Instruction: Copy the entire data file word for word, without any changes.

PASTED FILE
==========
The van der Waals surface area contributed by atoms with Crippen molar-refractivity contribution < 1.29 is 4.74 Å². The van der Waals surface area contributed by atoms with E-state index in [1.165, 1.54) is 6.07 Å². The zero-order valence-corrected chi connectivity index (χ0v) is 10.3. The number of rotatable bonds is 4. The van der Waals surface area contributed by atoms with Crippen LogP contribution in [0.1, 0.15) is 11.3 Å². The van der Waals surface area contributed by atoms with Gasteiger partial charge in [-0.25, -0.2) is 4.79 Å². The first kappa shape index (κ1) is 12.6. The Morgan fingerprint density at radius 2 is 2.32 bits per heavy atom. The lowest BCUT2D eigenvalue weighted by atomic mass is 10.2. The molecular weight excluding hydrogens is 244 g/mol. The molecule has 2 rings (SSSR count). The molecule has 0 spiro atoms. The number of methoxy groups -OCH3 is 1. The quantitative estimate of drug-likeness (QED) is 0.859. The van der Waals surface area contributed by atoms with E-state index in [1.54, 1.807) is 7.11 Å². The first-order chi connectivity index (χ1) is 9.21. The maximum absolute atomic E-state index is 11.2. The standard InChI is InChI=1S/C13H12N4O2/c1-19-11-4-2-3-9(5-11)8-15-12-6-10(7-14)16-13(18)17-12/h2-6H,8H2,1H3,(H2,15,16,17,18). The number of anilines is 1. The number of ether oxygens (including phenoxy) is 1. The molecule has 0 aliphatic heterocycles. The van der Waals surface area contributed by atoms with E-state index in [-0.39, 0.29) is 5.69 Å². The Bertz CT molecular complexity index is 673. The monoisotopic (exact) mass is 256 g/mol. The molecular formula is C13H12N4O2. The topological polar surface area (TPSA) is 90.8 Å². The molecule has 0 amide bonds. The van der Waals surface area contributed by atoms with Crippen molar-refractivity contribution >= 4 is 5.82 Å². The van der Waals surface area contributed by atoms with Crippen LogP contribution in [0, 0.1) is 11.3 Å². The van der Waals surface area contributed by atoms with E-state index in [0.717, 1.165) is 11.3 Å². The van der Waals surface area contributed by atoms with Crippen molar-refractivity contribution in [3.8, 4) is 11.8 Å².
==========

The van der Waals surface area contributed by atoms with Crippen molar-refractivity contribution < 1.29 is 4.74 Å². The van der Waals surface area contributed by atoms with E-state index in [1.165, 1.54) is 6.07 Å². The zero-order valence-corrected chi connectivity index (χ0v) is 10.3. The number of rotatable bonds is 4. The van der Waals surface area contributed by atoms with Crippen LogP contribution in [0.1, 0.15) is 11.3 Å². The van der Waals surface area contributed by atoms with Gasteiger partial charge in [-0.25, -0.2) is 4.79 Å². The first kappa shape index (κ1) is 12.6. The Morgan fingerprint density at radius 2 is 2.32 bits per heavy atom. The lowest BCUT2D eigenvalue weighted by atomic mass is 10.2. The molecular weight excluding hydrogens is 244 g/mol. The molecule has 2 rings (SSSR count). The molecule has 0 spiro atoms. The number of methoxy groups -OCH3 is 1. The quantitative estimate of drug-likeness (QED) is 0.859. The van der Waals surface area contributed by atoms with E-state index in [1.54, 1.807) is 7.11 Å². The first-order chi connectivity index (χ1) is 9.21. The maximum absolute atomic E-state index is 11.2. The standard InChI is InChI=1S/C13H12N4O2/c1-19-11-4-2-3-9(5-11)8-15-12-6-10(7-14)16-13(18)17-12/h2-6H,8H2,1H3,(H2,15,16,17,18). The number of anilines is 1. The number of ether oxygens (including phenoxy) is 1. The molecule has 0 aliphatic heterocycles. The van der Waals surface area contributed by atoms with E-state index in [-0.39, 0.29) is 5.69 Å². The Bertz CT molecular complexity index is 673. The monoisotopic (exact) mass is 256 g/mol. The molecular formula is C13H12N4O2. The topological polar surface area (TPSA) is 90.8 Å². The molecule has 0 amide bonds. The van der Waals surface area contributed by atoms with Crippen molar-refractivity contribution >= 4 is 5.82 Å². The van der Waals surface area contributed by atoms with Crippen LogP contribution in [0, 0.1) is 11.3 Å². The van der Waals surface area contributed by atoms with E-state index in [0.717, 1.165) is 11.3 Å². The van der Waals surface area contributed by atoms with Crippen molar-refractivity contribution in [3.8, 4) is 11.8 Å².